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How exactly do the sounds of Arabic “ﻕ” and Georgian “ყ” differ?

The Arabic letter ﻕ and the Georgian letter ყ are often described as being similar, also they are both transliterated using q. ... the Georgian letter ყ is difficult for most Westerners to ...
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1k views

What is the phonetic reason for the occurence Sun and Moon letters in Arabic?

In Arabic, letters (or more accurately phonemes) are categroised into two categories: Sun letter and Moon letter in regard to what happen if we add Al (the) to them. Moon letters don't cause any ...
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2answers
284 views

Is it rare for a language to contain both heterographs and heteronyms?

English has many heterographs: words that are spelled differently but pronounced the same. Examples include there/their/they're, hear/here, red/read, led/lead, etc. English also has heteronyms: words ...
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145 views

Prounciation of Ypres… in all six languages?

I know how to pronounce Ypres in both French and English, but what about the pronounciations in Flemish, Belgian, Dutch and German? How is it pronounced all six ways?
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2answers
964 views

How to save the process of your work in PRAAT?

Is it possible to save the process of your project (not a result of it) in PRAAT programme so that you can change smth later etc and do not do the same things over again?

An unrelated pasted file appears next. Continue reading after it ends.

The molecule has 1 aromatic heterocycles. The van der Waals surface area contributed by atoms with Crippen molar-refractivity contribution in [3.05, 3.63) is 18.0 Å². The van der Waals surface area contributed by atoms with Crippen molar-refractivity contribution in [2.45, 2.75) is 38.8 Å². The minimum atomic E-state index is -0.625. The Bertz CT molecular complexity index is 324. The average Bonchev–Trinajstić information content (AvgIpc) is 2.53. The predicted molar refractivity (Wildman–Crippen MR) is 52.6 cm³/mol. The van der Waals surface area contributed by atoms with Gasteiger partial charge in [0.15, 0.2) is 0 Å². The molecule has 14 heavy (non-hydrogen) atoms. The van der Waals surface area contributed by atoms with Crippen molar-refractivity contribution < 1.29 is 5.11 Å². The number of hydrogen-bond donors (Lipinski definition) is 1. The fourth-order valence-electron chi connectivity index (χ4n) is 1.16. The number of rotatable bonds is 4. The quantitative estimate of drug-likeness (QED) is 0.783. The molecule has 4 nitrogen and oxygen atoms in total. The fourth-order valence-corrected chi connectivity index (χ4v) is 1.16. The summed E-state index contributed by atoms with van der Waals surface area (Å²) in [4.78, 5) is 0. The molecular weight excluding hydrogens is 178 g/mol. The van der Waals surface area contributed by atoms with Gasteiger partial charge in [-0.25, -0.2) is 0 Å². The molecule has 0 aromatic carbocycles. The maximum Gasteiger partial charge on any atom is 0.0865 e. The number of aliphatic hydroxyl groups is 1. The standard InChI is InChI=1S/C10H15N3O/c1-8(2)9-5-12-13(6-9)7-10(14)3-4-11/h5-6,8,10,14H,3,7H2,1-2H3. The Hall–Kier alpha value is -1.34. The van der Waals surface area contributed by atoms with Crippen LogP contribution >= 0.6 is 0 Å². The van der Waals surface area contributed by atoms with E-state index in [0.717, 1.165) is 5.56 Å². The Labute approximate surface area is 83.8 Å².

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966 views

Why is the French accent so different from other Romance accents? [closed]

In terms of pronounciation, the general French accent is very different from the Italian, Spanish or Romanian ones. For example: many conventional sounds in Romance langauges (i.e. /r/ or /j/) are ...
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1answer
106 views

IPA: What is the significance of the “aah” after pause in pronunciations

I'm new to phonetics and confused about something when I to listen to recordings of IPA consonantal phonemes. Here is the sound for p ... https://en.wikipedia.org/wiki/File:...
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1answer
500 views

What is the phonetic transcription of the name Jenna? [closed]

what is the IPA phonetic transcription of the female name Jenna? Is it ['dʒɛ nə], with stress on first syllable? I usually tend to use online dictionaries for pronunciation of words, but I couldn't ...
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1answer
194 views

Are Lana's “Yup!”s triphthongs?

At some point in the Archer series, Lana starts saying very emphatic Yup!s. I was recently wondering about triphthongs and whether they occur in English, and found the Wikipedia entry had only a few ...
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372 views

Uvular Fricative Trill vs Uvular Fricative vs Preüvular Fricative

I'm having trouble differentiating the uvular trill, uvular, and preüvular fricatives. While I understand that the preüvular variant is more fronted, it sounds to me like many acclaimed uvular ...
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1answer
137 views

Does “d” weaken when it comes after “g” in word final position? [closed]

For example, in normal conversation, in words like engaged or encouraged, I notice that the d sounds really weak (almost unvoiced), especially when it comes before another consonant--as in We're very, ...
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2answers
69 views

Stress in negative words and flap “d” in “don't”

I've learned that negative words like can't or don't are stressed in sentences. However, I've heard native speakers pronouncing phrases like I don't understand what's going on here, where don't is ...
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4answers
162 views

Why givin’ instead of giving?

Why do people sometimes use givin’ instead of giving? Is it a feature of some dialect?
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1answer